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Enforcement procedures: overview

We have a range of powers that we can use if we wish to act to protect members’ benefits or if pensions legislation is not being complied with. We follow certain procedures when we use our powers.

Our enforcement strategy and enforcement policies contain more information on our broader approach to enforcement.

Using our powers

Our staff decide whether we can use some of our powers. This includes issuing improvement notices and enforcing employers’ automatic enrolment duties.

Some of our powers can only be exercised by the Determinations Panel (DP). These are known as ‘reserved powers’. They include the power to prohibit pension scheme trustees and our anti-avoidance powers.

The DP is part of TPR, but its members are not TPR employees. The DP makes case decisions independently and has its own support staff, including legal advisers. It operates separately from our case teams, which sit in our operational directorate.

Procedures in DP cases

The DP only becomes involved in a case if one of our case teams asks it to use its powers, or where there is a third party application. The DP does not start its own cases.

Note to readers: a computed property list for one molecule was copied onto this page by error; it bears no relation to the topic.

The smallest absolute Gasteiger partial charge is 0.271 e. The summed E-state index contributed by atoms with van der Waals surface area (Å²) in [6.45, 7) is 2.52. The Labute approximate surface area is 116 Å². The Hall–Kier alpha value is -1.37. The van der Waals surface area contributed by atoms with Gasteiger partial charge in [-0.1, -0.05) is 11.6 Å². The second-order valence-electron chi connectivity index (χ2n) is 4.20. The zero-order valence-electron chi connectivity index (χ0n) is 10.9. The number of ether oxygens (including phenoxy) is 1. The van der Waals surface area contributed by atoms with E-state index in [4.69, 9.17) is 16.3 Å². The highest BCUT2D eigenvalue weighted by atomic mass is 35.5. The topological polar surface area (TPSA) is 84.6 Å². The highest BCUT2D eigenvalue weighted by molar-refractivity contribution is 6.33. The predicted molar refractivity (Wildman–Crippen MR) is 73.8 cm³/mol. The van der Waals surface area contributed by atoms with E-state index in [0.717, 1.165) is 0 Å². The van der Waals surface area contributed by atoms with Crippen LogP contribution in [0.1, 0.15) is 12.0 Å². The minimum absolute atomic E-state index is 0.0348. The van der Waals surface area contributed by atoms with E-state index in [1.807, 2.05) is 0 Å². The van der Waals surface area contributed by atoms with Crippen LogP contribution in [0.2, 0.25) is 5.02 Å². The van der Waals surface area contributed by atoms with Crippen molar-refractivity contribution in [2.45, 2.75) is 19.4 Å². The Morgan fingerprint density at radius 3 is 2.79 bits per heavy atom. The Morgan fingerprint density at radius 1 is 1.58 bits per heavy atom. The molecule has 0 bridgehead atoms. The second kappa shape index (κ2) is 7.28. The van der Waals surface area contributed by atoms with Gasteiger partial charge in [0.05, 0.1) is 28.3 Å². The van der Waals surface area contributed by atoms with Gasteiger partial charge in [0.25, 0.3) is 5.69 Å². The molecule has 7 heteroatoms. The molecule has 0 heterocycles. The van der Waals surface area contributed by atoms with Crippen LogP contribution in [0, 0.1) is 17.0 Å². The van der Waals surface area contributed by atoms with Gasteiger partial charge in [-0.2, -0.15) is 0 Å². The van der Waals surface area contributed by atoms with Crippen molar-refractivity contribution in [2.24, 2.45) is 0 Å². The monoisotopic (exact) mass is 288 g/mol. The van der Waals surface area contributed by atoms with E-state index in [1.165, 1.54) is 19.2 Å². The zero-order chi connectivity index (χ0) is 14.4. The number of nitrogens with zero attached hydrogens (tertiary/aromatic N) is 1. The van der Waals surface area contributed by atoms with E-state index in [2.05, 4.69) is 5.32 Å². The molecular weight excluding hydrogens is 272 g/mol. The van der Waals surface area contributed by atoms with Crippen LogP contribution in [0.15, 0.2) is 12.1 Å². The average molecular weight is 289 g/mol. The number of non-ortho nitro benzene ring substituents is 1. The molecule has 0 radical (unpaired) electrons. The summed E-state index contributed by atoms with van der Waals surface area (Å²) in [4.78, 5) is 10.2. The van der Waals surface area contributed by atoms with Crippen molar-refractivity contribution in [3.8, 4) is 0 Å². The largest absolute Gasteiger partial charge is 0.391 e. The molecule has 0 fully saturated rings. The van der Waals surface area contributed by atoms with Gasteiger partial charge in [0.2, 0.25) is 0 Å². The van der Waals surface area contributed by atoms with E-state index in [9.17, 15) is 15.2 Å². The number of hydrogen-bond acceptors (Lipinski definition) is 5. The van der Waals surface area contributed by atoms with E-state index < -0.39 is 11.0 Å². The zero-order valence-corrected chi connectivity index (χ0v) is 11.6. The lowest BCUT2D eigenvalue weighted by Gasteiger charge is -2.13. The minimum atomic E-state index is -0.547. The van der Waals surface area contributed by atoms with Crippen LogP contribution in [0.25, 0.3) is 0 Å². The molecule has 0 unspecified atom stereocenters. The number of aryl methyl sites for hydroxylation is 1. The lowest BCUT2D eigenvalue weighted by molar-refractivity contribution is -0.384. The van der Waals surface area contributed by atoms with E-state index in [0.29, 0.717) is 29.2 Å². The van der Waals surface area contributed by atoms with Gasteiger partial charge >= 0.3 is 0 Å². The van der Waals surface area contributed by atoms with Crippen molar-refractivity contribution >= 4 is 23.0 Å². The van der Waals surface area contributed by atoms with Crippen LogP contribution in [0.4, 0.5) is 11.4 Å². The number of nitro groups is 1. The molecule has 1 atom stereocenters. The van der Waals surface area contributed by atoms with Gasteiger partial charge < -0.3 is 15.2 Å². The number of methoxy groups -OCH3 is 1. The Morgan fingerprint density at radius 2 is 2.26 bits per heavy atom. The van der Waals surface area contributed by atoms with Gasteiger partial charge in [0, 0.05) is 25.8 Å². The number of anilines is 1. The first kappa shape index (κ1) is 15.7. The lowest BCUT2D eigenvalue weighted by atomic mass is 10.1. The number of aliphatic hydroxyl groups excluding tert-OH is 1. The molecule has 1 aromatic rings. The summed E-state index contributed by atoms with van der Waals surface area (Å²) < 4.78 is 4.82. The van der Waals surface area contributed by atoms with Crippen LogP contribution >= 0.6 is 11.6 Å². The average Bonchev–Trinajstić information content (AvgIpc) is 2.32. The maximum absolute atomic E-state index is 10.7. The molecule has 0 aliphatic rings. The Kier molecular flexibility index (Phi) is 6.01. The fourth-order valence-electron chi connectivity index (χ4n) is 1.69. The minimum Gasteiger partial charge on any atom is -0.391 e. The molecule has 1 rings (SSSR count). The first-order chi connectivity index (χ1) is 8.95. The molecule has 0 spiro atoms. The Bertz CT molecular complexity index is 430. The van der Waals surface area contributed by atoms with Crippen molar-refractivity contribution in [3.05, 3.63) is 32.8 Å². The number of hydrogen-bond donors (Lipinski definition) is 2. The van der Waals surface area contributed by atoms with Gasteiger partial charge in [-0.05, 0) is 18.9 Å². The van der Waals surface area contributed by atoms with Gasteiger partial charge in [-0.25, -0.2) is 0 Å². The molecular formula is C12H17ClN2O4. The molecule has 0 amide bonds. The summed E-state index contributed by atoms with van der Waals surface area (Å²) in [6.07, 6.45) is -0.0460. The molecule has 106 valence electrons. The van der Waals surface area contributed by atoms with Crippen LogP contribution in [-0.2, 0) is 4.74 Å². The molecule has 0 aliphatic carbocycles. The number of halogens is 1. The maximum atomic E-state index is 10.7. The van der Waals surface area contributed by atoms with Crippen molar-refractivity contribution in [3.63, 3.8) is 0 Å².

Third parties can make an application asking us to use certain powers (for example, if they want us to waive their disqualification from acting as a trustee). Read our guidance on making third-party applications.

DP cases are progressed using the standard procedure or the special procedure.

DP decisions on whether to use powers under the standard procedure, and to use powers under the special procedure, are called determinations. The key features of standard and special procedure are as follows.

Standard procedure

Under the standard procedure the case team issues a warning notice. This sets out either:

  • why the case team believes the DP should use its powers
  • the case team’s view on an application received from a third party asking the DP to use certain powers

The case team sends the warning notice to all parties it believes to be directly affected by the proposed use of powers. These parties are given a reasonable opportunity to provide representations on the warning notice.

The case is subject to a further review by the case team and referred to the DP if appropriate. The DP will then make its determination.

The case team (or, in the case of an application from a third party, the third party) may withdraw a case from the DP at any time before the DP sends out its determination. A case team might do this, for example, if an acceptable settlement is reached. A third party might do this, for example, if it no longer wishes the DP to use its powers.

Special procedure

In some cases, the case team may believe that the DP needs to use its powers urgently using the special procedure. This procedure is used when the case team considers that there is, or (in certain scenarios) is likely to be, an immediate risk to the interests of the members or the assets of a scheme. For example, where there is evidence of trustee failings, the case team may consider that an independent trustee with exclusive powers should be appointed without delay.